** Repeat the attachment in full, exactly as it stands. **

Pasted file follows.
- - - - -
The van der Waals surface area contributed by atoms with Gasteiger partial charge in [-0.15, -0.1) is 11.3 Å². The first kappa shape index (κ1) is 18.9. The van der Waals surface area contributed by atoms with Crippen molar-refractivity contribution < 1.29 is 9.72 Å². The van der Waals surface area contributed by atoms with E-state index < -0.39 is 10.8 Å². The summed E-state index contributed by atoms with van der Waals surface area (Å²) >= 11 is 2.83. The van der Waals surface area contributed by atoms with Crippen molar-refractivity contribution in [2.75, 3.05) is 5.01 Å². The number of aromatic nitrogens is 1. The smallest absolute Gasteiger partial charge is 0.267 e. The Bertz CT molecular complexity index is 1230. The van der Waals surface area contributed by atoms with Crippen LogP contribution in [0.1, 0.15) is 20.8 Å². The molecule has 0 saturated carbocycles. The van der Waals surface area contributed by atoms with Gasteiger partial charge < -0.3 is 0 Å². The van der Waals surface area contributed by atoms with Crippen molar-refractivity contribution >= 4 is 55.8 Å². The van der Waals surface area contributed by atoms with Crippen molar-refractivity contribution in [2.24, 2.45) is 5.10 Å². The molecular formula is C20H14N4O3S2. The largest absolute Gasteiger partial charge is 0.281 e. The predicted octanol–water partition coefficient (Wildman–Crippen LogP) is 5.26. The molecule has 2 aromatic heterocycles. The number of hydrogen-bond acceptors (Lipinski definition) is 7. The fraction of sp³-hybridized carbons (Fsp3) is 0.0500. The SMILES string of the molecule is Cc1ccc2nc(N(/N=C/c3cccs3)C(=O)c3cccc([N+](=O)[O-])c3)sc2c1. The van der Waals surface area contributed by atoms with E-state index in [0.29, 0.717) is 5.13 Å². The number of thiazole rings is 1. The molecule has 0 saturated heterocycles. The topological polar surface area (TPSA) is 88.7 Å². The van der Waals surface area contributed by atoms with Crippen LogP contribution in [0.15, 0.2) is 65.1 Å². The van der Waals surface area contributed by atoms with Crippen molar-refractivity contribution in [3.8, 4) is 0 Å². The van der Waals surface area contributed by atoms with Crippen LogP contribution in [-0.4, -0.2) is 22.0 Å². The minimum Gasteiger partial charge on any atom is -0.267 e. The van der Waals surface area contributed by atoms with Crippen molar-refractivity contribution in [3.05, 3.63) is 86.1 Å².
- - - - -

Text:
The van der Waals surface area contributed by atoms with Gasteiger partial charge in [-0.15, -0.1) is 11.3 Å². The first kappa shape index (κ1) is 18.9. The van der Waals surface area contributed by atoms with Crippen molar-refractivity contribution < 1.29 is 9.72 Å². The van der Waals surface area contributed by atoms with E-state index < -0.39 is 10.8 Å². The summed E-state index contributed by atoms with van der Waals surface area (Å²) >= 11 is 2.83. The van der Waals surface area contributed by atoms with Crippen molar-refractivity contribution in [2.75, 3.05) is 5.01 Å². The number of aromatic nitrogens is 1. The smallest absolute Gasteiger partial charge is 0.267 e. The Bertz CT molecular complexity index is 1230. The van der Waals surface area contributed by atoms with Crippen LogP contribution in [0.1, 0.15) is 20.8 Å². The molecule has 0 saturated carbocycles. The van der Waals surface area contributed by atoms with Gasteiger partial charge < -0.3 is 0 Å². The van der Waals surface area contributed by atoms with Crippen molar-refractivity contribution >= 4 is 55.8 Å². The van der Waals surface area contributed by atoms with Crippen molar-refractivity contribution in [2.24, 2.45) is 5.10 Å². The molecular formula is C20H14N4O3S2. The largest absolute Gasteiger partial charge is 0.281 e. The predicted octanol–water partition coefficient (Wildman–Crippen LogP) is 5.26. The molecule has 2 aromatic heterocycles. The number of hydrogen-bond acceptors (Lipinski definition) is 7. The fraction of sp³-hybridized carbons (Fsp3) is 0.0500. The SMILES string of the molecule is Cc1ccc2nc(N(/N=C/c3cccs3)C(=O)c3cccc([N+](=O)[O-])c3)sc2c1. The van der Waals surface area contributed by atoms with E-state index in [0.29, 0.717) is 5.13 Å². The number of thiazole rings is 1. The molecule has 0 saturated heterocycles. The topological polar surface area (TPSA) is 88.7 Å². The van der Waals surface area contributed by atoms with Crippen LogP contribution in [0.15, 0.2) is 65.1 Å². The van der Waals surface area contributed by atoms with Crippen molar-refractivity contribution in [3.8, 4) is 0 Å². The van der Waals surface area contributed by atoms with Crippen LogP contribution in [-0.4, -0.2) is 22.0 Å². The minimum Gasteiger partial charge on any atom is -0.267 e. The van der Waals surface area contributed by atoms with Crippen molar-refractivity contribution in [3.05, 3.63) is 86.1 Å².